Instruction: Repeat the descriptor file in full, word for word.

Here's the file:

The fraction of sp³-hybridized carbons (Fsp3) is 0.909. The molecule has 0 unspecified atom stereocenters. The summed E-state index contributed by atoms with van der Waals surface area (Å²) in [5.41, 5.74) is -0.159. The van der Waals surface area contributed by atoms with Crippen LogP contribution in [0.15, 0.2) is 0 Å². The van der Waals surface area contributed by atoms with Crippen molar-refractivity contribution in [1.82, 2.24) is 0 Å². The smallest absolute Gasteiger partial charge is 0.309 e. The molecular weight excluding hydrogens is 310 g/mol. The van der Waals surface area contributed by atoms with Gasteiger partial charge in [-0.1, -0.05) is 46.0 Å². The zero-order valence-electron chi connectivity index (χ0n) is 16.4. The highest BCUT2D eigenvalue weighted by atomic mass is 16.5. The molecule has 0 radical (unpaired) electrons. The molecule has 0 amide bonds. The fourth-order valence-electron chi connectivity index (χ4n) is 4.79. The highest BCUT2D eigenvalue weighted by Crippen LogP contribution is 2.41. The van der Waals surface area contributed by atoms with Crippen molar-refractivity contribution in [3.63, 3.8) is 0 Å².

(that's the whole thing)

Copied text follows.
The fraction of sp³-hybridized carbons (Fsp3) is 0.909. The molecule has 0 unspecified atom stereocenters. The summed E-state index contributed by atoms with van der Waals surface area (Å²) in [5.41, 5.74) is -0.159. The van der Waals surface area contributed by atoms with Crippen LogP contribution in [0.15, 0.2) is 0 Å². The van der Waals surface area contributed by atoms with Crippen molar-refractivity contribution in [1.82, 2.24) is 0 Å². The smallest absolute Gasteiger partial charge is 0.309 e. The molecular weight excluding hydrogens is 310 g/mol. The van der Waals surface area contributed by atoms with Gasteiger partial charge in [-0.1, -0.05) is 46.0 Å². The zero-order valence-electron chi connectivity index (χ0n) is 16.4. The highest BCUT2D eigenvalue weighted by atomic mass is 16.5. The molecule has 0 radical (unpaired) electrons. The molecule has 0 amide bonds. The fourth-order valence-electron chi connectivity index (χ4n) is 4.79. The highest BCUT2D eigenvalue weighted by Crippen LogP contribution is 2.41. The van der Waals surface area contributed by atoms with Crippen molar-refractivity contribution in [3.63, 3.8) is 0 Å².